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7 Life Skills Every Child Needs Before Leaving Home

As a parent, you probably think about the morals and ethics you pass down to your children. You may also prioritize areas of focus in academics or sports.

But have you considered which life skills you need to teach your children? When a child feels competent to handle various tasks, they tend to be more resilient and independent. This can help them launch from the family home successfully and navigate the real world with greater ease.

7 Basic Skills of Life Children Need to Learn

Families have different values, but certain life skills are so important and universal that they're worth focusing on in everyday life. Don't let age limit you. Even young children pick up on routines and tasks quickly. And if your teenager presents as resistant, don't give up altogether.

Consistency is key when it comes to parenting, and perseverance and repetition are key for instilling these various skills.

Problem-Solving Skills

Decision-making drives nearly everything we do, and children need to know how to recognize and solve problems. Try to avoid falling into the habit of making choices for your child. Instead, collaborate together. Ask them, What do you think you should do in this situation? What options are available to you? What are the pros and cons of that particular choice?

Step back and allow your child to make these independent choices. You may have to get in the habit of exercising self-control to do this. But remind yourself that your goal isn't about shielding your child from all sources of pain. Your goal is to teach your child how to recognize, manage, and cope with that pain should it arise.

Personal Hygiene and Self-Care Skills

All children should leave home knowing how to take care of themselves. At a basic level, this includes daily grooming tasks like showering, brushing their teeth, and brushing their hair.

But it also includes knowing how to take care of your physical body. This means knowing basic nutrition, identifying how and when to make doctor's appointments, and tuning into your own body.

Communication Skills

Interpersonal skills are among some of the most important life skills you can teach your child. The world runs on making connections, and a child needs to recognize how to talk to others, pick up on nonverbal cues, and articulate their feelings clearly.

Effective communication is best learned by your own modeling. Focus on how you actively listen to and talk to your child. Prioritize conveying respect and speaking what's on your mind without acting critically or passively.

Time Management Skills

Knowing how to use time wisely is another vital life skill that a child needs to succeed at work, in school, and even in relationships. Frequently procrastinating or running late often leads to frustrating consequences.

Time management often starts with self-awareness. Children need to recognize how long it may take them to complete a certain task. Young children may benefit from schedules or timers to gauge this process. Older children can practice breaking larger tasks into smaller ones and self-reflecting on areas where they can make improvements.

Household Skills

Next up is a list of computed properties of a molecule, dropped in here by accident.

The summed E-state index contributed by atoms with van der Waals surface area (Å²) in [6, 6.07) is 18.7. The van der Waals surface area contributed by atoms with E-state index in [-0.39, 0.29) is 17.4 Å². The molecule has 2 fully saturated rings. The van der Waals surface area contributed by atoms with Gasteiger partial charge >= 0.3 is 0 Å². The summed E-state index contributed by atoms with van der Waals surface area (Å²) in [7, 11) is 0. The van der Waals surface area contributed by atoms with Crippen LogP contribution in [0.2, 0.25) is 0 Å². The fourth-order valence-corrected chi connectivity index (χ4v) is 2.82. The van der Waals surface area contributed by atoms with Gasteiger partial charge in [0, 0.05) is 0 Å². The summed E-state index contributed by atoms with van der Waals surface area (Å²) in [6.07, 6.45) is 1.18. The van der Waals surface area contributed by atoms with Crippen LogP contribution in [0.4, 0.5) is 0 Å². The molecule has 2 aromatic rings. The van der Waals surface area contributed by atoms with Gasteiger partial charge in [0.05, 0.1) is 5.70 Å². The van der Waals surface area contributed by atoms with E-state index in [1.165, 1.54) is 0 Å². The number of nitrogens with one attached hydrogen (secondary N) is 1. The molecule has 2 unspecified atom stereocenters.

Children need to learn how to be self-sufficient in their own homes. Household skills include basic cleaning and home maintenance.

At the very least, your child should know how to keep a presentable living space and look after their belongings. This includes doing dishes and laundry, vacuuming, sweeping, and keeping surfaces clean. It also includes basic tasks like knowing how to change a lightbulb, replace a filter, and clog a toilet.

Delayed Gratification Skills

Impulsivity can be a sign of a mental health condition, but children can also struggle with it if they were never taught how to pause. Delayed gratification entails a heightened level of critical thinking, but it's one of those essential life skills that can support their emotional well-being throughout life.

Focus on starting small. Young children, for example, can wait a few minutes before being served a snack. Focus on praising patience and encourage them to take deep breaths or practice other emotional regulation skills when they struggle.

Money Management Skills

At some point, your child will need to work for a living. Them learning how to take care of their financial health is a valuable skill that can help them succeed once they start earning their own money.

You can talk about basic budgeting from a young age. Some parents like to give an allowance to teach them about the value of money and how to use critical thinking when it comes to choosing what to buy. But you can also talk about money and focus your conversations on how to save and make intelligent financial decisions.

Final Thoughts on Teaching Your Children Basic Life Skills

Children need to learn a combination of hard skills and soft skills to succeed in their adult lives. Keep in mind you aren't entirely responsible for everything they learn. They will also absorb different life skills from their teachers, friends, and other influences.

And if you realize that you may have missed teaching some of these skills, try to be kind to yourself. Parenting is tough work, and you simply can't prioritize everything, especially if you lack specific knowledge or face other challenges during your journey.

The good news is that we're all adaptive and can learn life skills at any age. If you or your child needs help being more self-sufficient, we are here for you. At Resurface Group, we teach life skills and help people work through their setbacks.

Contact us today to learn more!

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